For the Poetry and Nature LoverWinter Morning Walks: one hundred postcards to Jim Harrison by Ted Kooser
This collection of poems isn’t a traditional Advent devotional. The first poem in the collection is dated November 9 and the final poem is dated March 20, so you could use this book for ongoing spiritual practice beyond the Advent season. They are short poems, so it is also a good devotional for someone who might miss a few days and want to catch up on a few days in one sitting. Winter Morning Walks could be the Advent devotional for someone who may not consider themselves Christian. The poems are focused on outdoor walks, remarking on the weather, and encounters with nature. God might not ever be mentioned, but for the spiritual seeker, I think these poems could bring comfort in a time of waiting.
For Someone Who Doesn’t Mind Reading a Few PagesWatch for the Light: Readings for Advent and Christmas
From Plough Publishing, Watch for the Light is a beautiful collection of readings for the Advent season from well-known spiritual writers. Some familiar names that caught my eye: Henri Nouwen, Kathleen Norris, Gustavo Gutierrez, Madeleine L’Engle, C.S. Lewis, and Dorothy Day. Selections in Watch for the Light are both classic and contemporary, with a slight preference for historic figures. This devotional is perfect for the person who likes variety and might get tired of reading reflections on the same theme all season long. Readings in Watch for the Light were not written for this collection, but instead are selections from each writer’s larger body of work. Some days you might have a poem while other days require a few pages of reading. Watch for the Light makes a good Advent devotional for the person who is not interested in diving deeply into Scripture because there are not biblical passages listed each day.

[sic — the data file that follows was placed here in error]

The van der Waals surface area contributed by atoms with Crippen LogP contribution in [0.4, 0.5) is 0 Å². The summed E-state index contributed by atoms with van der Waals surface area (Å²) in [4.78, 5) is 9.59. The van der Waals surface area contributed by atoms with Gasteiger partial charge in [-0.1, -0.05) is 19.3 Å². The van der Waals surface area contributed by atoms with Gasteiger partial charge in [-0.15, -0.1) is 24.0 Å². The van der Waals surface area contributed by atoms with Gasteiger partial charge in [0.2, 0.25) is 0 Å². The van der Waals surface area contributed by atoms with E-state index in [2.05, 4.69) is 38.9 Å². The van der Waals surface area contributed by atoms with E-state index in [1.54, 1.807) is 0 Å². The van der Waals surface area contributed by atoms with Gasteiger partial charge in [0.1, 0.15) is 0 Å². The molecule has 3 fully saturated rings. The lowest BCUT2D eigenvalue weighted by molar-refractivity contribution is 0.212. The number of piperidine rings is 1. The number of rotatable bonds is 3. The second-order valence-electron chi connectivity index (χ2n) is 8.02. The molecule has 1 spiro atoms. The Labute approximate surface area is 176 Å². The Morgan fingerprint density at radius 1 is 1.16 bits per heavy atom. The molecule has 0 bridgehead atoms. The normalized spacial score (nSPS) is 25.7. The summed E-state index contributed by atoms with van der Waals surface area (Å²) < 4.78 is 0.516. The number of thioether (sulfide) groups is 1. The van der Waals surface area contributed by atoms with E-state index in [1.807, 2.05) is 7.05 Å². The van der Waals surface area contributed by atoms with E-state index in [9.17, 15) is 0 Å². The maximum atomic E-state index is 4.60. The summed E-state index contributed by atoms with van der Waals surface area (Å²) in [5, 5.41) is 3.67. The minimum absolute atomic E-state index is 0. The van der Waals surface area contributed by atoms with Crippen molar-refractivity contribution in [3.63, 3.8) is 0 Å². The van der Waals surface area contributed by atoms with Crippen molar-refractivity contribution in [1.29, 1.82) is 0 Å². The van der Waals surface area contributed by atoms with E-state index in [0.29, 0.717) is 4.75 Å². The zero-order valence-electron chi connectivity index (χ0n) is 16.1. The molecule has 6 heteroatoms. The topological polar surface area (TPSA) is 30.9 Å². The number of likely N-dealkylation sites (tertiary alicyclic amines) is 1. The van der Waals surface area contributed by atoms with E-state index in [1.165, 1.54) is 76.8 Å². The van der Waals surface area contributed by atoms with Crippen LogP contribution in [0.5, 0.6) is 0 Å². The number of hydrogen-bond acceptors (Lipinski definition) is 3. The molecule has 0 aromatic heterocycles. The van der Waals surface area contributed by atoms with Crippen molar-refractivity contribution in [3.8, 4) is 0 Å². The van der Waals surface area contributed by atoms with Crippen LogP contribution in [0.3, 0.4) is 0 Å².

For Parents Looking for New Family TraditionsFaithful Families for Advent and Christmas by Traci M. Smith
Newly published in August 2020, Faithful Families for Advent and Christmas is filled with 100 ways to make the season sacred. Though not a daily devotional, it offers a variety of prayers, activities, and blessings for families to use throughout the Advent and Christmas season. Traci Smith offers simple explanations for classic traditions, like creating an Advent wreath, as well as new ideas, like organizing a Hot Chocolate Gratitude Party. Even the busiest family will be able to find a few activities or prayers to help them embrace the Advent season and bring the sacred experiences into their everyday home life. Smith has ideas for kids of all ages, and I think this book could remain a companion even as children grow.